Last weekend, as Hillary Clinton was pretending to cook steak and Martin O’Malley was pretending to be at war with Great Britain, Bernie Sanders delivered a speech at a university in Dubuque, Iowa, during which he called for a “political revolution.” The “revolution” that Sanders, Vermont’s very liberal independent senator, wants is less the bullets-and-bayonets kind than a call to undermine the current system of campaigns and elections that prioritizes fundraising and the interests of the wealthy at the expense of the poor and middle class. “Politics is terribly important,” he said, according to CNN, “and what happens in Washington and state capitals is also enormously important.”
Sanders was in Iowa for the same reason that any politician who’s not from Iowa goes to Iowa: He’s thinking about running for president. He’d have a vanishingly small chance at victory. If he does run, he’ll struggle to raise the amount of money needed to run against fundraising pros like Hillary Clinton and Joe Biden and likely wouldn’t make it far past the Iowa caucuses, if he were to make it there in the first place. But that’s no reason not to give it a shot; there’s actually a worthwhile upside to a Sanders candidacy. If he does it right.
As part of his “I’m thinking about it tour,” Sanders stopped by "Meet the Press" last weekend to lay down some reasons for jumping into the race. There is “profound anger at both political parties” he said, and his plan would be to use his independent pedigree to tap into that anger (he hasn’t decided on whether he’d run as a Democrat or an Independent). Chuck Todd asked him the obvious question: Does his potential candidacy mean that he doesn’t think Hillary Clinton, with all her ties to the financial world, can address income inequality and Wall Street corruption and other issues he prioritizes?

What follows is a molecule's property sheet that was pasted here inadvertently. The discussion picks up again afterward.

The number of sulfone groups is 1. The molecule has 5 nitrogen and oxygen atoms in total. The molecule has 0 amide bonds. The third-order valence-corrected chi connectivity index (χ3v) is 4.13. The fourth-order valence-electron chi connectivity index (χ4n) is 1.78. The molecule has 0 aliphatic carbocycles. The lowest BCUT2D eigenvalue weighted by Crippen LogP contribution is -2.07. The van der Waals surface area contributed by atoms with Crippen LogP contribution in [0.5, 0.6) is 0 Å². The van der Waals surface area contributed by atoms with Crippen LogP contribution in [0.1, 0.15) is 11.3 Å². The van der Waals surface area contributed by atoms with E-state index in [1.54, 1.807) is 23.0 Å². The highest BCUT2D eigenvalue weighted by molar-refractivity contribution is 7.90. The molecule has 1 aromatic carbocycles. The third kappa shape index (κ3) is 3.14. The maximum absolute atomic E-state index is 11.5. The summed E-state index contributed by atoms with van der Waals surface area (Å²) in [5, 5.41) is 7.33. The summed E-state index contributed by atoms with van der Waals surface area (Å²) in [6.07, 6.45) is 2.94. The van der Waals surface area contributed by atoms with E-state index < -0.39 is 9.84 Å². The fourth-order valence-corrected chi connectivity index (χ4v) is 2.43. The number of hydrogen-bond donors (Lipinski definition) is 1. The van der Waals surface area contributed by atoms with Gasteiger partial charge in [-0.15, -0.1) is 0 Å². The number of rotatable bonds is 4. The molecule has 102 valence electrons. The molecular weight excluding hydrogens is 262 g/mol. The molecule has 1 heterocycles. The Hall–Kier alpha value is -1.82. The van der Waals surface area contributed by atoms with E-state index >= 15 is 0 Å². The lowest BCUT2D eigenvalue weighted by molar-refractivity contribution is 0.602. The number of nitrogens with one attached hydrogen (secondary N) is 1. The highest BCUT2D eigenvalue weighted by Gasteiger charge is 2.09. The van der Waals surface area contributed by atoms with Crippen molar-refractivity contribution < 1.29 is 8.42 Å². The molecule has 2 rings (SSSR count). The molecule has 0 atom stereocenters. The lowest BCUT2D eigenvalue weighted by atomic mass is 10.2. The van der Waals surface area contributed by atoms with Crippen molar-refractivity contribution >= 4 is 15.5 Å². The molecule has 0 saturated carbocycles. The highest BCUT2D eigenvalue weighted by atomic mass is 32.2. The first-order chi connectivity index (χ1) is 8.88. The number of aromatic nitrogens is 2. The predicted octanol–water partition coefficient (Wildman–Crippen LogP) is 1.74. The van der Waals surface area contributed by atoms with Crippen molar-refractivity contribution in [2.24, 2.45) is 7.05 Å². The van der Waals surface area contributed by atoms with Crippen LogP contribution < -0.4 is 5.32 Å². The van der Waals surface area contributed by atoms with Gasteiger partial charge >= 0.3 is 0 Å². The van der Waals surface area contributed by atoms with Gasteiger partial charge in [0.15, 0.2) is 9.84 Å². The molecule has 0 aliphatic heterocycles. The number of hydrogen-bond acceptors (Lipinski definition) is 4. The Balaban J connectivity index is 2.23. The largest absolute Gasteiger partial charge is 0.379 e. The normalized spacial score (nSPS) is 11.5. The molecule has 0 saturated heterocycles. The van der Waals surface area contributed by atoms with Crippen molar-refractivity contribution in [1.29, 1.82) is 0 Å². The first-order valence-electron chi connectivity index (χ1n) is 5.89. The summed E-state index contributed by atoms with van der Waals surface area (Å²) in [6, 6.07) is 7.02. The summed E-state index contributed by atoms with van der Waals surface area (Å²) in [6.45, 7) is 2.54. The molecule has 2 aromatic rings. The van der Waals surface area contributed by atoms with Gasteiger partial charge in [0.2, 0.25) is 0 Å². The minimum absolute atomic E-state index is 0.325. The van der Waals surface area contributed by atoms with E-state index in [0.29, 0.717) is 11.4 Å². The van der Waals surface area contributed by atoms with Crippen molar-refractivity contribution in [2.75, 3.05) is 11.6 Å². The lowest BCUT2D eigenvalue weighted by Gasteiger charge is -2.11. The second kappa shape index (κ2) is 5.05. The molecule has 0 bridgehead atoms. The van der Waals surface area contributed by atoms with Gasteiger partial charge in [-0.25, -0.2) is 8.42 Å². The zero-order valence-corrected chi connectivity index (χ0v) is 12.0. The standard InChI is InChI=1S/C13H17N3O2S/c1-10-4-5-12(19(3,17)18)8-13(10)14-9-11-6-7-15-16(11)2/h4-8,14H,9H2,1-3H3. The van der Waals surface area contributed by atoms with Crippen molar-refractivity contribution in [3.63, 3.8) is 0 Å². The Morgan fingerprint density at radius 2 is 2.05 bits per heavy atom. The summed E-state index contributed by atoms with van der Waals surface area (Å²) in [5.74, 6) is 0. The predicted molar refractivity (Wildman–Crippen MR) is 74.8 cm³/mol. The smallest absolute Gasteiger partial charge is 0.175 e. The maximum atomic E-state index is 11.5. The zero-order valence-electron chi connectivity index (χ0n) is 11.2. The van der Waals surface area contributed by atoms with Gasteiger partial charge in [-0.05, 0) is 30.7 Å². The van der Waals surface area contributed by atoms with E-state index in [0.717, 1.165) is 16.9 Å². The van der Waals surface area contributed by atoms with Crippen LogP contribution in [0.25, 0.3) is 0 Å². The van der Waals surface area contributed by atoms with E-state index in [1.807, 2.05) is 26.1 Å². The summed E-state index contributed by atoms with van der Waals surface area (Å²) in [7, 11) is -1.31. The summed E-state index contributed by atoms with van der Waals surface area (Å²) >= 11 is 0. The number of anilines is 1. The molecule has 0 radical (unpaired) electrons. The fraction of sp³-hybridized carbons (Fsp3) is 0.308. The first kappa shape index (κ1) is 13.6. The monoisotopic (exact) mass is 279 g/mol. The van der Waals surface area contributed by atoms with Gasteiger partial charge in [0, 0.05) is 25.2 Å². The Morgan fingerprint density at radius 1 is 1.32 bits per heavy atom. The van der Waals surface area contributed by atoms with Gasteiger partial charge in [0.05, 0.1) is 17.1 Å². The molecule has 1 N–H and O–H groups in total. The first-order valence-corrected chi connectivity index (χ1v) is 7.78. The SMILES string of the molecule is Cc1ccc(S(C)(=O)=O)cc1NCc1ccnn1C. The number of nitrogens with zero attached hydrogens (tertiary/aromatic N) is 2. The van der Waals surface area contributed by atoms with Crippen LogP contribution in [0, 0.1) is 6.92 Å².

Sanders punted. “I don’t know that Hillary Clinton is running,” he said. “I don’t know what she is running on.”
That struck a discordant note. I understand that he and Clinton have a relationship and I understand that he wants to carve out a platform that isn’t defined as being “anti-Hillary.” Maybe he’s waiting for his campaign to actually begin before he starts throwing elbows. But he talked about channeling the anger voters feel toward both parties, and given the chance to critique the presumed all-but-certain 2016 Democratic nominee on the issues he plans to run on, Sanders declined.
That’s noteworthy because Sanders has been more critical of Clinton in the past, even in the context of 2016. For all the attention Elizabeth Warren has received as a potential candidate despite no overt indication that she’s running, Sanders 2016 has been flying under the radar for months now, even as he’s talked openly about whether he might run. Sanders sat down for an interview with the Nation back in March and talked about what his potential candidacy would look like. Hillary’s name came up, as one would expect, and Sanders let it rip.